City versus country – it’s a question regularly asked by investors – not just ‘where should I buy?’ – but, should I buy in the city, or further out, and if so, how far out?
At the end of the day, it’s all about the fundamentals. Let’s have a closer look.
Typically, in metropolitan areas, closer to the city, transport, infrastructure, jobs, schools, Universities and city culture, the capital growth over time tends to be higher. At the same time, rental yields (the rent return relative to the value of the property) tends to be lower. So, more expensive property, a higher entry point for investors, and often the need for investors to ‘top up’ their mortgage payments each month, as the rent they are receiving is lower than the mortgage payment, or cost of ownership of the property.
In return, as we have seen in the last 15 years in major cities like Sydney and Melbourne, the capital growth rates have been very high
When investors are making a ‘loss’ in the case of ownership costs being higher than the returns, this often allows the opportunity for investors to access the tax incentive of negative gearing. If you are in a higher tax bracket, can afford to top up a mortgage and are looking for long term capital growth, rather than a positive cash flow scenario from your property investment – then you may look towards investments in metropolitan areas.
However – when looking at city versus country – there is much more to consider, especially in today’s market
The recent property ‘boom’ in a number of major cities, leaves many to speculate that this ‘city’ boom must come to an end – the fact that more and more younger first-home owner buyers and investors are being squeezed out of the metropolitan areas, and forced to invest further out. There are already obvious signs of this, as regional centres, like Newcastle, north of Sydney, experience significant growth.
Lifestyle, leisure and tourism are also playing a part
As remote working and considerations around lifestyle and tourism increase, coastal areas are on the rise. The NSW North Coast, for example, has seen considerable growth in the last ten years.
Many commentators are now suggesting that in the next growth phase, regional areas will out-perform cities, as major metropolitan areas become unaffordable for many buyers
Wollongong, south of Sydney has great infrastructure, great transport and educational institutions, and is far more affordable, but still accessible to Sydney for commuters. The Real Estate Institute of NSW recently reported a huge drop in the availability of rental properties in Wollongong. There are strong growth indicators for economic growth forecasts. Younger, educated people are moving there with their families. A beach-side and relaxed lifestyle just an hour or so from Sydney is an attractive proposition, and this is influencing property prices there.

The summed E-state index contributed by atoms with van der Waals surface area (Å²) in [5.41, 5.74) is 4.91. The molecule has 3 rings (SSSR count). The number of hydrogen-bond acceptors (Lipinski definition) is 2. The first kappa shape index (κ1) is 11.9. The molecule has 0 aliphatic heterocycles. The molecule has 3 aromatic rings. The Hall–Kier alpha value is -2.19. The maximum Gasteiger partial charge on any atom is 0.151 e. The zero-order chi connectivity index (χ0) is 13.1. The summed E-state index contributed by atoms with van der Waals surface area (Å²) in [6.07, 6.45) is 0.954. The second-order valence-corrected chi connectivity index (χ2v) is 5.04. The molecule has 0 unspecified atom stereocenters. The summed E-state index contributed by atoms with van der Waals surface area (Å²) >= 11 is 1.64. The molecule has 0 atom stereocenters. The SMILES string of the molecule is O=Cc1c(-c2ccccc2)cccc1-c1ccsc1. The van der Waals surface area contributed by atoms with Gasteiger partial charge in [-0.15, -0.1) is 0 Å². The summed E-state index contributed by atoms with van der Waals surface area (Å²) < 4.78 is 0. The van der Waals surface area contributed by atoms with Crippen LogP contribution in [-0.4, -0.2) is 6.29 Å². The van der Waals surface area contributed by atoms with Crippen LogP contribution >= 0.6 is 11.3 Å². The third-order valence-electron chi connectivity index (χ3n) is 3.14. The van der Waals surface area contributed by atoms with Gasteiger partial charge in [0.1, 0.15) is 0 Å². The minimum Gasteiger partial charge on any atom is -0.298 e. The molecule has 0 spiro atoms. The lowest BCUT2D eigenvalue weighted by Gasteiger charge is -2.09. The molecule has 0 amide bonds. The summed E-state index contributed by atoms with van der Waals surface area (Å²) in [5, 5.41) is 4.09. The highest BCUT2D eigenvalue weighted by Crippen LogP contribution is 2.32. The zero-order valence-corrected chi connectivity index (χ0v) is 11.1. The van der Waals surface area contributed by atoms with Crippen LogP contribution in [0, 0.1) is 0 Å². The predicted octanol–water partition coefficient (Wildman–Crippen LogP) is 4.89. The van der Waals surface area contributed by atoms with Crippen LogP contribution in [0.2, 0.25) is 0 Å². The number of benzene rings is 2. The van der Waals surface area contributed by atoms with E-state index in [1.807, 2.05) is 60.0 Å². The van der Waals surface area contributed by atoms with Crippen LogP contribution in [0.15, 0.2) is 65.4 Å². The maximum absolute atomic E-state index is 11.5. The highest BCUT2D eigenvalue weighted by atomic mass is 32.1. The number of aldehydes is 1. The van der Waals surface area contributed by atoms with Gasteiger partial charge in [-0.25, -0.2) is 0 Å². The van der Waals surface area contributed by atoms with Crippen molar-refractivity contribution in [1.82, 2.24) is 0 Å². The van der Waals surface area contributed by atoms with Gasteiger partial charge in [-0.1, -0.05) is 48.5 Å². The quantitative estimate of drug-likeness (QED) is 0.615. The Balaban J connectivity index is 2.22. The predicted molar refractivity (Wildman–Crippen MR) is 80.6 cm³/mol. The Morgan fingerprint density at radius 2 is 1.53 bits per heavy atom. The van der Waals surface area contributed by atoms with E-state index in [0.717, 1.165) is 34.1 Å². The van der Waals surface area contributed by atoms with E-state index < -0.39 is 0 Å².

Regional areas in some parts of Victoria have seen strong growth, such as Geelong. Also in Queensland the Sunshine Coast area has been performing well – as first home owner buyers and investors look to get into the property market, and are looking for more accessible and affordable areas
Newcastle, north of Sydney, with a major hospital, a strong economy and employment opportunities, is another area that has shown tremendous growth in recent years, as, ‘priced out of Sydney’ first home buyers and families buy further afield.
Shrewd investors looking for the next growth areas, and more affordable properties that attract a higher rental yield, and therefore a more positive return on their cash-flow – are taking a broader approach to property investment – and are keeping an open mind to the best areas for them to invest
And these days, that doesn’t necessarily mean purchasing in the city. City versus country depends entirely on your particular set of circumstances.
So it is imperative when looking at city versus country property investment, to consider the fundamental drivers of both metropolitan and regional areas, including key metrics such as affordability, positive cash-flow versus capital growth, infrastructure, employment prospects, rental vacancy rates, transport, lifestyle, and approved developments through a pro-active council. These considerations can help determine which is the most appropriate investment for you and your circumstances – regardless of whether it is in the city or not.